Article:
NM – El Morro . . . a monument of surprises

What happens when your friend works at a National Monument? Why you go visit of course! Joan aka Hemlock provided the impetus to include New Mexico in my early spring travels. Who wouldn’t want a personal tour guide?

El Morro in Spanish means “the headland” or “the bluff.”

At first glance it easy to be impressed by the towering rock, but wait . . . there are surprises within this giant rock formation. For example note the dark concave vertical spot on the back wall in this photo. 

It’s the spillway that feeds the 12′ deep, 200,000 gallon pool shown in the below photo. Protected in the shade of the bluff and  dependent on rain and snow melt, this water source has been used by travelers since the days of Ancestral Puebloans. Surprisingly it seems to remain clear and free of algae and other floaties.

The sandstone contains over 2000 inscriptions and petroglyphs left by travelers dating back several centuries. Federal law prohibited further carving in 1906. It’s a thought provoking debate. When does graffiti become historical and of archaeological significance? The stories available as a result of these markings are fascinating. El Morro has done an outstanding job making the information available to modern day visitors.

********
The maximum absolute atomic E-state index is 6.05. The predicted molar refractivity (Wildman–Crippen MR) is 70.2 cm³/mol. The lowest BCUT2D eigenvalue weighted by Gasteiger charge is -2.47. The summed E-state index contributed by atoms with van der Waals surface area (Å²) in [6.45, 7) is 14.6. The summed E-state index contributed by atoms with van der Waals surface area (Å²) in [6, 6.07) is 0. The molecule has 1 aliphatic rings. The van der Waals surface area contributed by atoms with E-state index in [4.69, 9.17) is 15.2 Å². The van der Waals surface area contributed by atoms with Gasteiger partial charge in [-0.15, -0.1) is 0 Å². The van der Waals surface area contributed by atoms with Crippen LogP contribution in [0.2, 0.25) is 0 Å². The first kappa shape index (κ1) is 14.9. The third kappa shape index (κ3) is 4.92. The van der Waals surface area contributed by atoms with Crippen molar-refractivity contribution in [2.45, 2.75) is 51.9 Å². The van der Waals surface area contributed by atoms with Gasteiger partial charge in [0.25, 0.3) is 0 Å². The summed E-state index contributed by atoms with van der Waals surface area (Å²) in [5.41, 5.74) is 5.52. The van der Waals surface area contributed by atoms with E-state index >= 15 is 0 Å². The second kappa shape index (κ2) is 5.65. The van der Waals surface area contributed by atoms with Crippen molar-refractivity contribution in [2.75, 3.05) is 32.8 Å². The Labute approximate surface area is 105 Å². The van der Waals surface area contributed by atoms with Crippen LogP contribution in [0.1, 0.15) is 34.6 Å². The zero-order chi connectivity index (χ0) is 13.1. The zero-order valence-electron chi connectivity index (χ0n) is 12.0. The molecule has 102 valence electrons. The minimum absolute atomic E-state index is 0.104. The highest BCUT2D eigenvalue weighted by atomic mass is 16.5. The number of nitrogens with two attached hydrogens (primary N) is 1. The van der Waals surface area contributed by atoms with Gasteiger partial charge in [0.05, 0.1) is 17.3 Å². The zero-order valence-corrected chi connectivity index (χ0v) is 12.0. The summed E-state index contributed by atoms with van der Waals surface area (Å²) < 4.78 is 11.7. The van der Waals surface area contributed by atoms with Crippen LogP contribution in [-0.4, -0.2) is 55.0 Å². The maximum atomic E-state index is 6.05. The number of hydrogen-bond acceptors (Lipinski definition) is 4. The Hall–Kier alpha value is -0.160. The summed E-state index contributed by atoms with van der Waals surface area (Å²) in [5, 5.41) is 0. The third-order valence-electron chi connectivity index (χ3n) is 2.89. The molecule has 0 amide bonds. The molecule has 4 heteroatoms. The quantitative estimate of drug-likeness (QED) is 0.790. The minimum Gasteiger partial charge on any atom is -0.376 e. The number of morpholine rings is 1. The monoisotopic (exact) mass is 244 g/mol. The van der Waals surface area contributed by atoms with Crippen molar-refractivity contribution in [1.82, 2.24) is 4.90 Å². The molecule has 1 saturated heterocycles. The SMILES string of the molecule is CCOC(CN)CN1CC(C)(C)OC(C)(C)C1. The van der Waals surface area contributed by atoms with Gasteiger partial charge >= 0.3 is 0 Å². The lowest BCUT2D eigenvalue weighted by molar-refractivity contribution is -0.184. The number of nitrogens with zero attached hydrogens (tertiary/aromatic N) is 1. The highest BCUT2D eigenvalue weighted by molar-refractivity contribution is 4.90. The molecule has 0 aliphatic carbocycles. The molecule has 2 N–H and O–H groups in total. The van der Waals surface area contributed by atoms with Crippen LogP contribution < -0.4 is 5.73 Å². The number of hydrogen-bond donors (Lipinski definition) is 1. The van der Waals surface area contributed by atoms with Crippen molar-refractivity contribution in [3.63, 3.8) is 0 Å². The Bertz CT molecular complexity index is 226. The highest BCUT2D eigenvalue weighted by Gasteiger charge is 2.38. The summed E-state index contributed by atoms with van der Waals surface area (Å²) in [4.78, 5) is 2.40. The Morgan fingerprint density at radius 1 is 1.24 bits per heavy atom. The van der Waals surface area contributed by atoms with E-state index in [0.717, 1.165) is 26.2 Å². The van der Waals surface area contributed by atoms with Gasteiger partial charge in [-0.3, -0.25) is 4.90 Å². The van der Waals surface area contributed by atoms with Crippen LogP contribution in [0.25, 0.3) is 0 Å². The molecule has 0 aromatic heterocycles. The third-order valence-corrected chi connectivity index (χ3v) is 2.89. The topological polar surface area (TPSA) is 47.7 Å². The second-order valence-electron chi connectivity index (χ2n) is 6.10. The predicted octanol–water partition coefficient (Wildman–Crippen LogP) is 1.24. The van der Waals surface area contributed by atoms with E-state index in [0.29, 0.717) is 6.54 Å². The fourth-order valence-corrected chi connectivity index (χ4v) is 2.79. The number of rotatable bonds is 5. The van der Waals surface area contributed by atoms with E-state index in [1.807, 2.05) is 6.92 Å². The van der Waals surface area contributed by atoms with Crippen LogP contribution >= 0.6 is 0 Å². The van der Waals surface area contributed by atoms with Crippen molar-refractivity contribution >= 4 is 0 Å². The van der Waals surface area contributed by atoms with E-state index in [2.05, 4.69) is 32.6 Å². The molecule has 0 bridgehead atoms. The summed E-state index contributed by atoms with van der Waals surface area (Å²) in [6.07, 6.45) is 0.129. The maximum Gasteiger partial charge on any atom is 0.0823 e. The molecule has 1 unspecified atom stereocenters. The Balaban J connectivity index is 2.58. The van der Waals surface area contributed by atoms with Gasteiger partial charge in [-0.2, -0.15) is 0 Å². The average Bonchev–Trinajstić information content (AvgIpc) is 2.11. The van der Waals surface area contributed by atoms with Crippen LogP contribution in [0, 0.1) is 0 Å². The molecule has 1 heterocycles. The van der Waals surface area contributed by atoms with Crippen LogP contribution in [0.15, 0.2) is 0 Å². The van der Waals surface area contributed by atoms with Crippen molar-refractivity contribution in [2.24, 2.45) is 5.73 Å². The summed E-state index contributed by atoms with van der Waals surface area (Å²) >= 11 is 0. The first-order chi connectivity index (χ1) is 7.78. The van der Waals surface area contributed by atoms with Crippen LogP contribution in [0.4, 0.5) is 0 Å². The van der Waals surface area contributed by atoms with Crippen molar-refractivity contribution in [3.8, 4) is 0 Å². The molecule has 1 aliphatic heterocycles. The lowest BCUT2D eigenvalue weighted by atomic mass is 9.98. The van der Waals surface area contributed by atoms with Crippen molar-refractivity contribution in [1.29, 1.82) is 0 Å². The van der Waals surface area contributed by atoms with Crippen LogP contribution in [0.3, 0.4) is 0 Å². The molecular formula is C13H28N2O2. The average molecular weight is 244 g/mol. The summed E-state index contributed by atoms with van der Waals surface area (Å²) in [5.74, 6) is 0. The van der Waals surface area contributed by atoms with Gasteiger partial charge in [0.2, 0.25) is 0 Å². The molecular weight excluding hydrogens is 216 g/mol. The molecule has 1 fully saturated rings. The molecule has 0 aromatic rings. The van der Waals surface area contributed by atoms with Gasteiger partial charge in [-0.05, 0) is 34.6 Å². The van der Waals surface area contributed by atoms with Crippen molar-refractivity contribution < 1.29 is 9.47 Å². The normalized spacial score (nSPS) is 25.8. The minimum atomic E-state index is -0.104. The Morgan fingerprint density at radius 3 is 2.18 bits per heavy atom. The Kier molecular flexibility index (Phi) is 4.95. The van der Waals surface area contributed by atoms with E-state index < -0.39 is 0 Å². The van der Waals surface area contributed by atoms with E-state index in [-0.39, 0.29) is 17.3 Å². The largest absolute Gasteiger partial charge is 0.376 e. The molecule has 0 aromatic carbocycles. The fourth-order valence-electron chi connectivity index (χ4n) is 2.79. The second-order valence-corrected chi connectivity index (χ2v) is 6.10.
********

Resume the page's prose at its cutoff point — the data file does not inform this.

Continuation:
Another hidden treasure was this nearly fully enclosed natural corral. I could see it as a daycare center. 

I loved the way these stairways enhanced and protected the sandstone. Capstones on sandstone formations depict age much like tree rings. 

Atsinna was the cherry of all surprises, a pueblo of over 800 rooms, population 1000-1500. 

Date(s) Hiked: March 10, 2016

Road Trip Day(s) #20 out of 88




6 thoughts on “NM – El Morro . . . a monument of surprises

  1. I visited here on my way north on the Continental Divide Trail (yet to be created) back in 1980. I really appreciated the realization that the original Spanish explorers of North America visited this site for water just as I was!

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